Take a stand at church (and keep your job!)
Leadership means you have to say things that not everyone is ready to hear. You know this. I know this. Even your board may know this. But still, a lot of people resist it.
What does leadership look like right now? Do you have a bold new direction you want to call people toward?
Even if it seems obvious to you, you take a risk when you speak out.
Now, you can never eliminate risk, but here are some ways to reduce it and stand in your leadership.
1. Get your thinking clear.
What do you think about the initiative or issue at hand? What are the principles and values that inform you? Write them down.
Get feedback from a thoughtful colleague, coach or mentor. Feedback is no substitute for doing your own thinking; however, it can help you step back and see things you might have missed, reflect on your own anxiety, and consider the implications.
2. Prepare the ground.
If you’re making a bold move, you can’t do it alone. You need allies.
Lovett Weems suggests in the case of a new initiative that you ask the question, “Who are the people without whom this will not happen?” Have a conversation with those people, and get their input. Genuinely listen. You may want to adapt your plan based on the feedback. Likewise, if you are dealing with challenging individuals who are making church life a misery, you can’t manage it alone.
You need others who will stand with you. If you plan to take a controversial stand on a public issue, then run it by the most mature individual in your congregation, regardless of their perspective on the issue. I wish I had done this more when I was a pastor. Iwould have saved myself and others a lot of grief and frustration.
3. Take your stand.
Take a deep breath, and preach the sermon, or have the conversation, or make your statement. Do your best to be in your skin, as authentic and honest as you can be about your position. Speak from your heart. Don’t tell others what they ought to do, think or believe. Don’t try to talk them into anything. Don’t be judgmental or scolding. Instead, use the word “I.” “I think” “I believe.”
You may feel anxious. That’s all right. It’s about regulating your anxiety, not eliminating it.
4. Observe the reaction.
When you take a stand, there will be a reaction. This is not personal. It is part of the automatic reactivity in a church system (and other systems, too).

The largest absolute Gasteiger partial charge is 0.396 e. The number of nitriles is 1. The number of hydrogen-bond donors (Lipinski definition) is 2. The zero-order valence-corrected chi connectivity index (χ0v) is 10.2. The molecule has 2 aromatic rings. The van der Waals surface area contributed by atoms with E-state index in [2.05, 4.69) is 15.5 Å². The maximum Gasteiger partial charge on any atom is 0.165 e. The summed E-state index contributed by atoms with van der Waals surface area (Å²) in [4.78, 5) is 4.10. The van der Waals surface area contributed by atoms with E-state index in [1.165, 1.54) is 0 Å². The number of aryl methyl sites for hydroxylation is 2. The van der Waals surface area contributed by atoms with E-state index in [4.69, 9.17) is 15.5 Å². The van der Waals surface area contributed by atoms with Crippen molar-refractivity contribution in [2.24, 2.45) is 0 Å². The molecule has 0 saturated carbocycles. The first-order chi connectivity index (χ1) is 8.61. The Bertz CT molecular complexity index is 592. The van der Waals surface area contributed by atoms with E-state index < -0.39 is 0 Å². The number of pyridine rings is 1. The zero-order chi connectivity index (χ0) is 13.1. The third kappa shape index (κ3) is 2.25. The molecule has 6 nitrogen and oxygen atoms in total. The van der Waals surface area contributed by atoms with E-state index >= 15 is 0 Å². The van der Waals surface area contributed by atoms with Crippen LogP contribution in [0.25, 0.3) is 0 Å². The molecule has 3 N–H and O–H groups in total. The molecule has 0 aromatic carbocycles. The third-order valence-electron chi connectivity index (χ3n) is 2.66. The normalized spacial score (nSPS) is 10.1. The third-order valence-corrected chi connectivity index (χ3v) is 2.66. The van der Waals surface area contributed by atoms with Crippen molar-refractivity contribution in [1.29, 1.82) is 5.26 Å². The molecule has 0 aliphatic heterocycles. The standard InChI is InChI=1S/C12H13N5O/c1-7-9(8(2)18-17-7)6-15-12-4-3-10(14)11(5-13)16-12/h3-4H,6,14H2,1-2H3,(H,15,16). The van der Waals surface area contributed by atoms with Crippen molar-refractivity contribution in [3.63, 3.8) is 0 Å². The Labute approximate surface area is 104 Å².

Get curious. You may be surprised. Your relatively neutral response to the reactivity can have an enormous impact. This doesn’t mean you change your point of view on the issue. Rather, it means you are able to manage your emotions when people react, even when they criticize or demonize you.
5. Stay connected.
Don’t avoid the people who disagree, even the ones who are upset. It is tempting to cozy up to the ones who like what you are doing, and even to complain about “those people.” Don’t do it.
If some people are behaving badly, you may need thoughtful lay leaders to help you respond, but that’s very different from complaining
6. Let go of the outcome.
You can’t control whether others agree with you or not, come along or not, do what you want or not. They will decide.
Continue to be curious about what happens and where people take it. Remember, this is just one conversation out of many in a years-long ministry. Trust that God is with you and with them as you move (inch) forward together.
When have you bravely moved forward in ministry? What happened? And when is the next time you’ll do it again?
Photo source: istock
Rev. Margaret Marcuson helps ministers do their work without wearing out or burning out, through ministry coaching, presentations and online resources. Margaret is the author of Leaders Who Last: Sustaining Yourself and Your Ministry and MoneyandYour Ministry: Balance the Books While Keeping Your Balance. She served as a pastor for 15 years.
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